Peaceful views along Lakeshore Rd.

Almost immediately, we rejoined the scenic Lakeshore Rd. which would then turn into Orchard Park Rd. and then Lakeport Rd.  Whatever is was called, it was just as beautiful as it was entering into Cobourg so this definitely helped ease my headache and upset stomach.  It was all big sky, coastal highways, port towns, and lots of panoramic views of the lake.  There were a few sections of road that were gravel so Kelly and I decided to portage the bikes to save on the wear and tear and minimize the risk of skidding out.  At one point, a small stone lodged itself in Kelly’s cleat making it impossible to clip in but we managed to pry it loose with an Allen key and we were on our way again.  If this was going to be the worse we would have to deal the whole trip with we would be very happy indeed.

We carried on towards Brighton at a slow but steady pace just enjoying the day.  The only unnerving thing was the inordinate amount of dead birds along the roadway.  We must have ridden past at least three dozen within a short 5k distance.  Kind of makes you wonder why birds are seemingly dropping from the sky here, but whatever.  It did create some giggles between us as, inevitably, every bird we passed was signaled out with a cry of (click HERE to listen).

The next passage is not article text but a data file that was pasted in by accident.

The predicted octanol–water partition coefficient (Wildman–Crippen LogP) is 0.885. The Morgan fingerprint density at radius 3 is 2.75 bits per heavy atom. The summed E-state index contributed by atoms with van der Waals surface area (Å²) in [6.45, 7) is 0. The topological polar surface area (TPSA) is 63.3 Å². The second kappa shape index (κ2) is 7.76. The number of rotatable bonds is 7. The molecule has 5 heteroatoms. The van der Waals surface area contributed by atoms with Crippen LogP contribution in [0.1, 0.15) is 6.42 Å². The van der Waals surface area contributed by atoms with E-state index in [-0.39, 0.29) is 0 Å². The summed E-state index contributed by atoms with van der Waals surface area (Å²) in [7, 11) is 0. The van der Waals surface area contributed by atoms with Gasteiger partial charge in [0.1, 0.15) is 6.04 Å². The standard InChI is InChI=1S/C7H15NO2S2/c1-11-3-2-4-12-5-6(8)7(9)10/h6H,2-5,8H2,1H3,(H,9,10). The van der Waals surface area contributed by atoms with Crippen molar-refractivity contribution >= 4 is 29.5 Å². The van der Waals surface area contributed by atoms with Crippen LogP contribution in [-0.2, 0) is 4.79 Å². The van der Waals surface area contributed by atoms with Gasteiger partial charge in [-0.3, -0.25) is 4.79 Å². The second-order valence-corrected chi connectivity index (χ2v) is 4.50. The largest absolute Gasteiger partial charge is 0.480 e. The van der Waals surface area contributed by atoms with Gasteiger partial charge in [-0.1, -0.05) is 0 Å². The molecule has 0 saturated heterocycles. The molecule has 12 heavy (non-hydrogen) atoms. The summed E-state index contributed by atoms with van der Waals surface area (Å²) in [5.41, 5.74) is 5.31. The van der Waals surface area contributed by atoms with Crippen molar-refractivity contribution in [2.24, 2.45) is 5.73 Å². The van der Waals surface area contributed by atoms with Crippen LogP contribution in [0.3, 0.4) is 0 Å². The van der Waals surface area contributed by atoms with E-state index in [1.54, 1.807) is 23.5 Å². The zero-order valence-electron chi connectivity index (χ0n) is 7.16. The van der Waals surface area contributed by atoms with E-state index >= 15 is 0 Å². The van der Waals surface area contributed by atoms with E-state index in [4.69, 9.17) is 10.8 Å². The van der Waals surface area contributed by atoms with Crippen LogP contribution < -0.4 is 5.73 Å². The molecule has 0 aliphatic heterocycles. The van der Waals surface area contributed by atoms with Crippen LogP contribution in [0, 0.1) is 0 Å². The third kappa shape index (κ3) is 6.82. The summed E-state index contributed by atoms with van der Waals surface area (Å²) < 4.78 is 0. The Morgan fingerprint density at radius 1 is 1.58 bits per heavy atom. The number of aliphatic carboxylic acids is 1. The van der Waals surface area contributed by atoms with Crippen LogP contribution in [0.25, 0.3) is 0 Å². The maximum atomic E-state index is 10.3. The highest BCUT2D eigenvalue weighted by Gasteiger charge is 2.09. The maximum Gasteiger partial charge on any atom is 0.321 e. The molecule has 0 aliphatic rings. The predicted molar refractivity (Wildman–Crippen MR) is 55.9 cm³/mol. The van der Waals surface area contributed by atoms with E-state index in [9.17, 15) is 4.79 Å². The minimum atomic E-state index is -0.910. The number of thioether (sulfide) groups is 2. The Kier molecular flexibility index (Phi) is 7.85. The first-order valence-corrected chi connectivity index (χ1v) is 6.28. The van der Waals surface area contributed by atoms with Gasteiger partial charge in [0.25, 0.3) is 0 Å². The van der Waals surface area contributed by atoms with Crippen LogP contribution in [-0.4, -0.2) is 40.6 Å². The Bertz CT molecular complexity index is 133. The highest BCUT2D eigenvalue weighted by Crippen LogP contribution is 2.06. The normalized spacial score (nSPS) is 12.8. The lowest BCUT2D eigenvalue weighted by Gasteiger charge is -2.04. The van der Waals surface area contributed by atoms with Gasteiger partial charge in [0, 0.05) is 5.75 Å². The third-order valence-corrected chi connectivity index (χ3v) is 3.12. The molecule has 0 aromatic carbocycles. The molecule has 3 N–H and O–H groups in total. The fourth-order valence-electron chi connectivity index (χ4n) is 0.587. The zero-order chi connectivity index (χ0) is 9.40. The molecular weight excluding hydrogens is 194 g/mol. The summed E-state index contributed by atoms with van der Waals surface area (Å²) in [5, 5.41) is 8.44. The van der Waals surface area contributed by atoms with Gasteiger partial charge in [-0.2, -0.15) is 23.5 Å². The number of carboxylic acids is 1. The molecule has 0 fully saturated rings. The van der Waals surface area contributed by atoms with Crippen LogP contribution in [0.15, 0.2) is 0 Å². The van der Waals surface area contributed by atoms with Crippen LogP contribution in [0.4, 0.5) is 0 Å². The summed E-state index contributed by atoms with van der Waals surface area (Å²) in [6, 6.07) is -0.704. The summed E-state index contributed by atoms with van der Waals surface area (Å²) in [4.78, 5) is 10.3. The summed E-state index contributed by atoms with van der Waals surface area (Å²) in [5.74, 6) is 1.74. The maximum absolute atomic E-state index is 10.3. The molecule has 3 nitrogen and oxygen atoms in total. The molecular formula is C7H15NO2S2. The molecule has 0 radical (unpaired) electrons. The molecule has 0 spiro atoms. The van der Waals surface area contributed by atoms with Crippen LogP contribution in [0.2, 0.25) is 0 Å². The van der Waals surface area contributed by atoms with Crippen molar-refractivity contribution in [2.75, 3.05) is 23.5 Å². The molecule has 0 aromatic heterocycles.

Traveling the Kente Portage, Ontario's oldest road.

Traveling the Kente Portage, Ontario’s oldest road.

By now, our merry band of “B Group” riders had broken into three separate groups with Kelly and I becoming the new “Tail End Charlie’s”, not that we minded any.  We carried on like this together all the way to the Trent-Severn Waterway way in Lovett where we took a brief break to fuel and snap a few photos and then onward to travel the ‘Kente Portage’ route on Hwy 33, also known as the “Carrying Place”, regarded as the oldest road in Ontario.  Here Kelly decided to take a break in the SAG wagon again, so I used the opportunity to enjoy hammering out a few kilometers solo all the way along the Loyalist Parkway through the rolling hills of Consecon, Hillier (aptly named indeed), Hallowell, and Bloomfield to Picton where we ultimately stopped for lunch.